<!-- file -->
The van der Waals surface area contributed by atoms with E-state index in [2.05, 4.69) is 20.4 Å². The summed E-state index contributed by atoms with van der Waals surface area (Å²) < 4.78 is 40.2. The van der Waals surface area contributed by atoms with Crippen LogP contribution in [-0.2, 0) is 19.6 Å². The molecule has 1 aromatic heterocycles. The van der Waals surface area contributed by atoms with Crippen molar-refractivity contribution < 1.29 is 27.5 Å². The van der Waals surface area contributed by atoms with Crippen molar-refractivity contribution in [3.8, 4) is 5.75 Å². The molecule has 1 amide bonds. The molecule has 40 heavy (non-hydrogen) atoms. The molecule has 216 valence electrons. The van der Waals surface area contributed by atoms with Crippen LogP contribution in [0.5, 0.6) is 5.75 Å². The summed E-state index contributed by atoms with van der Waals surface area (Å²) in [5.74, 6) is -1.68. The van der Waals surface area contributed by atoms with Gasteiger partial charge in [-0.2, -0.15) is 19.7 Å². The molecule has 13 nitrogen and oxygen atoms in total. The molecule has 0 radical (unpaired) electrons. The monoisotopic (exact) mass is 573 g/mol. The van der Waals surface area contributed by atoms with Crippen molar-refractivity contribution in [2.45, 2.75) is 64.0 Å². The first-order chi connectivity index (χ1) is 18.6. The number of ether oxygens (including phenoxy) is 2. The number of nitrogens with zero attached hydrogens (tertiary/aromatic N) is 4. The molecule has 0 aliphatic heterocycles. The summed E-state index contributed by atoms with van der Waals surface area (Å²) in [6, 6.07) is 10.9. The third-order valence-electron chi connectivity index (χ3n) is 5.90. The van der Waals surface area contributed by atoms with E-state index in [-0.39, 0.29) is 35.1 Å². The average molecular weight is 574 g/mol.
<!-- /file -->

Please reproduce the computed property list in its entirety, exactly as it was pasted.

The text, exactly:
The van der Waals surface area contributed by atoms with E-state index in [2.05, 4.69) is 20.4 Å². The summed E-state index contributed by atoms with van der Waals surface area (Å²) < 4.78 is 40.2. The van der Waals surface area contributed by atoms with Crippen LogP contribution in [-0.2, 0) is 19.6 Å². The molecule has 1 aromatic heterocycles. The van der Waals surface area contributed by atoms with Crippen molar-refractivity contribution < 1.29 is 27.5 Å². The van der Waals surface area contributed by atoms with Crippen molar-refractivity contribution in [3.8, 4) is 5.75 Å². The molecule has 1 amide bonds. The molecule has 40 heavy (non-hydrogen) atoms. The molecule has 216 valence electrons. The van der Waals surface area contributed by atoms with Crippen LogP contribution in [0.5, 0.6) is 5.75 Å². The summed E-state index contributed by atoms with van der Waals surface area (Å²) in [5.74, 6) is -1.68. The van der Waals surface area contributed by atoms with Gasteiger partial charge in [-0.2, -0.15) is 19.7 Å². The molecule has 13 nitrogen and oxygen atoms in total. The molecule has 0 radical (unpaired) electrons. The monoisotopic (exact) mass is 573 g/mol. The van der Waals surface area contributed by atoms with Crippen molar-refractivity contribution in [2.45, 2.75) is 64.0 Å². The first-order chi connectivity index (χ1) is 18.6. The number of ether oxygens (including phenoxy) is 2. The number of nitrogens with zero attached hydrogens (tertiary/aromatic N) is 4. The molecule has 0 aliphatic heterocycles. The summed E-state index contributed by atoms with van der Waals surface area (Å²) in [6, 6.07) is 10.9. The third-order valence-electron chi connectivity index (χ3n) is 5.90. The van der Waals surface area contributed by atoms with E-state index in [-0.39, 0.29) is 35.1 Å². The average molecular weight is 574 g/mol.